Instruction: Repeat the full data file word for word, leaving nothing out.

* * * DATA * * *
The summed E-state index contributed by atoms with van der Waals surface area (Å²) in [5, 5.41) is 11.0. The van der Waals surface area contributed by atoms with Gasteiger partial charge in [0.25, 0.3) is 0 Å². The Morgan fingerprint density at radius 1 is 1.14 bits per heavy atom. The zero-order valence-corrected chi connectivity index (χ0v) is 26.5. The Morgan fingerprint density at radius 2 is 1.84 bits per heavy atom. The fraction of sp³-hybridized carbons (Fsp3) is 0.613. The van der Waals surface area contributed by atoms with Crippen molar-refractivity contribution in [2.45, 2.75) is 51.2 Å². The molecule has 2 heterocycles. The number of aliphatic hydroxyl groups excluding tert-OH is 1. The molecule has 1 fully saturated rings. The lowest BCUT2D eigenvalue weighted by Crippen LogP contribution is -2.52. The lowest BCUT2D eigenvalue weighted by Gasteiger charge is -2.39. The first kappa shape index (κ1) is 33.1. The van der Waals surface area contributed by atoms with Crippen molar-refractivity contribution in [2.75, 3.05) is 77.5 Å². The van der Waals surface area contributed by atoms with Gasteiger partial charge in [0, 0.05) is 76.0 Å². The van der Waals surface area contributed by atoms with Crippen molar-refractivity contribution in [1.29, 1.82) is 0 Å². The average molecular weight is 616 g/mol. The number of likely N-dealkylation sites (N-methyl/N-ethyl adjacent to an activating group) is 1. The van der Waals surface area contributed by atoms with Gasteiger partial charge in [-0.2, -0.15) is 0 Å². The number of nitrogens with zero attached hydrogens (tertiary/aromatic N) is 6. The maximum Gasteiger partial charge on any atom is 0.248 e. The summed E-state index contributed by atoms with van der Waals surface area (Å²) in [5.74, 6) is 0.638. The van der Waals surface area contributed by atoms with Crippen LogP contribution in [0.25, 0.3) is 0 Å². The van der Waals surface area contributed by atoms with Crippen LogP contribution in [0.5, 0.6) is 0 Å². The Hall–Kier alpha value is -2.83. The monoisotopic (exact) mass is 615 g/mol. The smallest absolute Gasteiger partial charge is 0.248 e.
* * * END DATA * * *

The summed E-state index contributed by atoms with van der Waals surface area (Å²) in [5, 5.41) is 11.0. The van der Waals surface area contributed by atoms with Gasteiger partial charge in [0.25, 0.3) is 0 Å². The Morgan fingerprint density at radius 1 is 1.14 bits per heavy atom. The zero-order valence-corrected chi connectivity index (χ0v) is 26.5. The Morgan fingerprint density at radius 2 is 1.84 bits per heavy atom. The fraction of sp³-hybridized carbons (Fsp3) is 0.613. The van der Waals surface area contributed by atoms with Crippen molar-refractivity contribution in [2.45, 2.75) is 51.2 Å². The molecule has 2 heterocycles. The number of aliphatic hydroxyl groups excluding tert-OH is 1. The molecule has 1 fully saturated rings. The lowest BCUT2D eigenvalue weighted by Crippen LogP contribution is -2.52. The lowest BCUT2D eigenvalue weighted by Gasteiger charge is -2.39. The first kappa shape index (κ1) is 33.1. The van der Waals surface area contributed by atoms with Crippen molar-refractivity contribution in [2.75, 3.05) is 77.5 Å². The van der Waals surface area contributed by atoms with Gasteiger partial charge in [0, 0.05) is 76.0 Å². The van der Waals surface area contributed by atoms with Crippen molar-refractivity contribution in [1.29, 1.82) is 0 Å². The average molecular weight is 616 g/mol. The number of likely N-dealkylation sites (N-methyl/N-ethyl adjacent to an activating group) is 1. The van der Waals surface area contributed by atoms with Gasteiger partial charge in [-0.2, -0.15) is 0 Å². The number of nitrogens with zero attached hydrogens (tertiary/aromatic N) is 6. The maximum Gasteiger partial charge on any atom is 0.248 e. The summed E-state index contributed by atoms with van der Waals surface area (Å²) in [5.74, 6) is 0.638. The van der Waals surface area contributed by atoms with Crippen LogP contribution in [0.25, 0.3) is 0 Å². The van der Waals surface area contributed by atoms with Crippen LogP contribution in [0.5, 0.6) is 0 Å². The Hall–Kier alpha value is -2.83. The monoisotopic (exact) mass is 615 g/mol. The smallest absolute Gasteiger partial charge is 0.248 e.